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It is a difficult question to answer as each nanomaterial (like each chemical) can have its own unique effects. The effects of the nanomaterials are not only based on the chemical characteristics but the shape, size, crystal structures, surface coatings, surface texture, surface charge, surface reactivity, and other factors can all impact how the nanomaterial might affect our health. In addition, the nanomaterial may not have the same characteristics as its “normal” sized particles material.
Hazards of nanotechnology are described further in the OSH Answers document Nanotechnology – General.
To control these exposures, use the hierarchy of control principles. There are four main methods of control, which should be implemented in this order:
The OSH Answers Hazard Control describes the general hierarchy of control process in more detail.
When performing a hazard identification and risk assessment, consider the following factors:
Because of the uncertainties about the toxicology of nanomaterials, steps need to be taken to reduce exposures to as low as possible. More information about the nanomaterial may be needed, such as what is known about the toxicological properties of that nanomaterial, or of the elemental components from which a particular nanomaterial is produced? (e.g., studies about humans, animals, or those done in a laboratory). What is known about the safety properties? Could these products be an explosion hazard?
Consider making a hazard map for any process using nanotechnology. Use a floor plan of your facility and indicate where there are hazards. You might target:
First, determine if you can eliminate or substitute the nanomaterial. For example, determine if it is possible to:
Engineering controls are methods used to remove the product, or place a barrier between the worker and the hazard. Inhalation is the most common route of exposure to airborne nanomaterials in the workplace. Ventilation is a control measure that can be used to reduce worker exposure to nanoparticles generated through various work processes. Where ever possible, design the entire work process to be enclosed and ventilated appropriately.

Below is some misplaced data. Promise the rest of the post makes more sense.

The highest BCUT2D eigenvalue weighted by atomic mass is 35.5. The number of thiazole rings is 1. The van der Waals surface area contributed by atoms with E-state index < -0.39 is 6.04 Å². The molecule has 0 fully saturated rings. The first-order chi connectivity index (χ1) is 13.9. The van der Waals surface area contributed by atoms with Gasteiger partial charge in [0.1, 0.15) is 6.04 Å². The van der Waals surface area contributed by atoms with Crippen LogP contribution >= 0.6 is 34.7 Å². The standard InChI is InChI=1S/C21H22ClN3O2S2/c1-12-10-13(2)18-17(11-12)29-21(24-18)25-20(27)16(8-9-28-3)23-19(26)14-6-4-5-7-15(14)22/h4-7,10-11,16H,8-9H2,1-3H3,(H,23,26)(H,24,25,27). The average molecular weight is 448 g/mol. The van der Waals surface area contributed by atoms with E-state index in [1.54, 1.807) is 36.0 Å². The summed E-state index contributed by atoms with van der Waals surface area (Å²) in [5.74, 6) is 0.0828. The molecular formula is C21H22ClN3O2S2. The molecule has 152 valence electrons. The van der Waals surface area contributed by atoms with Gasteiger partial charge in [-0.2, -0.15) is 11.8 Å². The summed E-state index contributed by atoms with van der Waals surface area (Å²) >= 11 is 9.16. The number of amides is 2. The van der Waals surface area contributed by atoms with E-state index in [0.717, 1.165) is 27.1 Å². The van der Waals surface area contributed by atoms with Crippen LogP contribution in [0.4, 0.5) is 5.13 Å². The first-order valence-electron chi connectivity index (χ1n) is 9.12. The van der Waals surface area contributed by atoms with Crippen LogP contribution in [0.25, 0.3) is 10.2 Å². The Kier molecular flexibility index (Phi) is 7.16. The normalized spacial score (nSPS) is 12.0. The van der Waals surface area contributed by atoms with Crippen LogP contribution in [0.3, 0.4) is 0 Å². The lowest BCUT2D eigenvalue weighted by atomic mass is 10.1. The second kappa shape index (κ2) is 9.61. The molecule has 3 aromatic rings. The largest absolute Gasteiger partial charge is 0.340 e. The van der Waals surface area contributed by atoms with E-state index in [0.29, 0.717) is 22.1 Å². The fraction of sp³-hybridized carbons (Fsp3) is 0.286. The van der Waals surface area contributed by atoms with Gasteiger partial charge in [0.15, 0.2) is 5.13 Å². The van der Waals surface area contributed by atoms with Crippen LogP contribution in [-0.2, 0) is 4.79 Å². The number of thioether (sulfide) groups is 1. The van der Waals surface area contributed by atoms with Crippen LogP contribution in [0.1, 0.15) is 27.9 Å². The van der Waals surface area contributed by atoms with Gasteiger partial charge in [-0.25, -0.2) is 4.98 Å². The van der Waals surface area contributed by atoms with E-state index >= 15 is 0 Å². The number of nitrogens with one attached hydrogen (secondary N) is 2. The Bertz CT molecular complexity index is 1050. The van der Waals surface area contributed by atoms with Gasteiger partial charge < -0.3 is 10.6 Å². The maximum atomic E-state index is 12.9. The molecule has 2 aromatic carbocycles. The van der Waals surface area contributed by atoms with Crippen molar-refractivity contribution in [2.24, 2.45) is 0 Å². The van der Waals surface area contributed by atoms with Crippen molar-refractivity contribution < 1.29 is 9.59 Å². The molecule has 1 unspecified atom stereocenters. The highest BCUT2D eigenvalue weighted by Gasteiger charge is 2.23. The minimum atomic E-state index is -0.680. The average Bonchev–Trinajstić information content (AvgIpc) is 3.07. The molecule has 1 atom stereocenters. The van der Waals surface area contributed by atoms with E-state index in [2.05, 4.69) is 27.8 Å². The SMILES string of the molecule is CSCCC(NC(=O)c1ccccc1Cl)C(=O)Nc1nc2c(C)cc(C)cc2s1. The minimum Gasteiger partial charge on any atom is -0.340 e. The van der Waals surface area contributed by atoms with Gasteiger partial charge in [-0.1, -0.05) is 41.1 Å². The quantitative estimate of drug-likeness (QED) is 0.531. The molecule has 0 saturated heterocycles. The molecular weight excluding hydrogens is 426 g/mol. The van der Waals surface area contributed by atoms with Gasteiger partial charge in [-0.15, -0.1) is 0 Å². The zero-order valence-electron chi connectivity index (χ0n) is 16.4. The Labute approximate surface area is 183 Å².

Examples for nanomaterial work include:
Local exhaust ventilation should be used for controlling nanomaterial exposure. Local exhaust removes the contaminant at the source and prevents it from entering the general work area. In their Workplace Design Solutions documents regarding exposure to nanomaterials, the National Institute for Occupational Safety and Health (NIOSH) recommends:
Each system must be carefully designed, installed, used and maintained in order to operate properly and to be effective.
Exhaust hoods capture the contaminant released by the process. Each should:
Because a local exhaust hood removes air from the workspace, for each one installed in the workplace, the general ventilation system may need to be adjusted to increase replacement air to balance the exhausted air with an equal amount of supply air. This adjustment will prevent drafts, pressure differences, and other fan operation issues.
Note that general dilution is, in general, not recommended to control nanomaterial concentrations because:
Please see the OSH Answers series on industrial ventilation for more general information about ventilation systems.
Administrative controls include work practices, education, training, and other measures.
Personal protective equipment (PPE) is the last defence. Note that the American Industrial Hygiene Association (AIHA) cautions that PPE has not been widely tested for effectiveness against nanomaterials. Current testing only evaluates relative effectiveness such as percentage of penetration at this time. PPE selection should be re-evaluated periodically.
PPE may include:
All PPE should be inspected before use, and periodically for signs of wear. Dispose of gloves in a sealed plastic bag.